Nick Carr suggests some reading, including a provocative post from Jaron Lanier. To extend the link chain just once more, Jaron’s post was made as somewhat of a response to an article by Freeman Dyson. Phew.
Lanier’s point is that work in private can produce good things, or, more pointedly, better things than more public, open-source methodologies. My initial reaction to this was not exactly one of surprise.
Jaron’s portrayal of open-source as being eminently capable of producing polished clones of existing artefacts, while struggling to produce large-scale paradigm shifts makes a lot of sense. Of course, one has to couch all these claims and descriptions in some meliorating language. Namely, even if you, unfairly, view Linux as a purely derivative product, its continued development, making it a better and better product, does change the operating system game in terms of redefining what a potential customer expects from a product, and what that customer is willing to pay for. However, it is quite a bit harder to make the argument that Linux, in and of itself, represents a bold new direction for operating system design.
Importantly, one does not need to categorically decry either open- or closed-source development to consider Lanier’s submission. What seems clear is that the act of copying an existing artefact has the significant advantage of inherently providing a shared goal for all contributors. There is a platonic truth at the core of the effort captured in the object being copied itself. Unfortunately, the development of something substantially different from what has come before must instead rely on much more mundane forms of communication, and this is where closed-source development can have an advantage.
Once an artefact has been created, it may speak for itself. But until that time, the responsibility for communicating that artefact’s nature lies in the, effectively, side-band communication capabilities of its designers. The development process itself may in fact be viewed as the attempt to communicate this new idea. Unfortunately, without tangible evidence at hand, most people are unable to sufficiently convince others of the worthiness of one particular goal over another such that potential supporters are willing to set aside their own misgivings over particular design choices. A silly analogy is the fabrication of a chair. If you and I are to copy an existing chair, then who am I to disagree with the plan that we give our chair four legs? But if we are instead tasked with inventing a new mechanism for supporting the human form, then who are you to tell me that we must give our device four legs?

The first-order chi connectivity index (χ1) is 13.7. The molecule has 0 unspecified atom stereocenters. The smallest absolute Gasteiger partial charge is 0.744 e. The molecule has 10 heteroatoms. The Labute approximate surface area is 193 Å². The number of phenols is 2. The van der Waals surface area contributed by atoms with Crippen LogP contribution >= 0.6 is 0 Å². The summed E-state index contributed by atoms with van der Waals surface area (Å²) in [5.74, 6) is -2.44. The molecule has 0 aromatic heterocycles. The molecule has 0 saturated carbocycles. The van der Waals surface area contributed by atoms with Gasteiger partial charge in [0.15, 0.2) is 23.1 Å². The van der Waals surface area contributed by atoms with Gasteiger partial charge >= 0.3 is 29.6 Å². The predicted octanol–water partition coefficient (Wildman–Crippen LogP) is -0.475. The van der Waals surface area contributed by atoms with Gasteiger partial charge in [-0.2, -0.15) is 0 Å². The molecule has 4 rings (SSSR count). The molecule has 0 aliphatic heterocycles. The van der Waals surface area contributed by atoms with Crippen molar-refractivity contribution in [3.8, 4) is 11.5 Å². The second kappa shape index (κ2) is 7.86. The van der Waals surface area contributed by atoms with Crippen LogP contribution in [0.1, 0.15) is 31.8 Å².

We are able to resolve, for better or for worse, the problems engendered by our own communication shortcomings by barter: I offer you some amount of money to follow my design. That way, a design that I couldn’t possibly implement on my own is brought into the world. Of course, closed-source approaches fail at least as often as they succeed, for hidden within the simple-to-express notion of, “I’ll pay you to follow my plan,” is the necessity that the contributor bring his or her own ingenuity to bear in figuring out how best to implement the given plan, or even improve it with the designer’s consent. We don’t want smart workers stupidly following orders, but we also don’t want too many chefs in the kitchen. No, there is still a place in the world for the cathedral and the bazaar. Neither can accomplish all that the other is capable of.
So, what motivated Lanier’s potential-flame-bait-yet-simultaneously-easily-defensible article? I can’t say for sure, but I think a lot of it stems from a single phrase in Dyson’s article describing the detrimental effect of speciation on Darwinian evolution: “It probably slowed down the pace of evolution considerably.” Delivered in such an off-hand manner, this statement doesn’t invite much scrutiny, but I think that this is where the disagreement begins. The comparisons to technology development are no stretch at all. The question is, does providing momentary succor for a single voice in the chorus facilitate the creation of something new, something better? Researchers do not scatter their best thoughts across peer reviews, they must instead cultivate some ideas in a controlled environment — asking for input from select others, working through the details themselves, maybe getting a post doc. to run some experiments — and present the seeds of the idea as a cohesive whole that has grown to something substantial enough for others to evaluate. This closed development is how complex communication is achieved, and while it may slow down diversification of ideas, or genetics depending on which branch of the discussion you find more compelling, it strongly supports the effort to strike out from today’s local minimum.